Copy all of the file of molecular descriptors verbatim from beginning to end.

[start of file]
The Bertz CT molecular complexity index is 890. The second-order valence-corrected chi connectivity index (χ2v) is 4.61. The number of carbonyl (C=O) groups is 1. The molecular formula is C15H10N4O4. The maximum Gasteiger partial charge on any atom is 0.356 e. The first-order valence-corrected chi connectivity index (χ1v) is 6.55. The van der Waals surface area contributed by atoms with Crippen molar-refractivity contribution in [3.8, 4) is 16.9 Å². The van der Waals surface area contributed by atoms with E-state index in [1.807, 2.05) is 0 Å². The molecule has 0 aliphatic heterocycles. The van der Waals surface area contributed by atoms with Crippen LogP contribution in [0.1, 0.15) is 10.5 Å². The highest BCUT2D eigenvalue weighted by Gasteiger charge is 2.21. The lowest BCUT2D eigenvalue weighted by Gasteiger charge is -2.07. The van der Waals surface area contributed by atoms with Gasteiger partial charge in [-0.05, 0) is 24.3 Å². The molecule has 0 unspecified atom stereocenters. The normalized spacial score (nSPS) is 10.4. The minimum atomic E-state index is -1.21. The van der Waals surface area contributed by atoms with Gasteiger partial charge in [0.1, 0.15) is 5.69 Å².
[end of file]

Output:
The Bertz CT molecular complexity index is 890. The second-order valence-corrected chi connectivity index (χ2v) is 4.61. The number of carbonyl (C=O) groups is 1. The molecular formula is C15H10N4O4. The maximum Gasteiger partial charge on any atom is 0.356 e. The first-order valence-corrected chi connectivity index (χ1v) is 6.55. The van der Waals surface area contributed by atoms with Crippen molar-refractivity contribution in [3.8, 4) is 16.9 Å². The van der Waals surface area contributed by atoms with E-state index in [1.807, 2.05) is 0 Å². The molecule has 0 aliphatic heterocycles. The van der Waals surface area contributed by atoms with Crippen LogP contribution in [0.1, 0.15) is 10.5 Å². The highest BCUT2D eigenvalue weighted by Gasteiger charge is 2.21. The lowest BCUT2D eigenvalue weighted by Gasteiger charge is -2.07. The van der Waals surface area contributed by atoms with Gasteiger partial charge in [-0.05, 0) is 24.3 Å². The molecule has 0 unspecified atom stereocenters. The normalized spacial score (nSPS) is 10.4. The minimum atomic E-state index is -1.21. The van der Waals surface area contributed by atoms with Gasteiger partial charge in [0.1, 0.15) is 5.69 Å².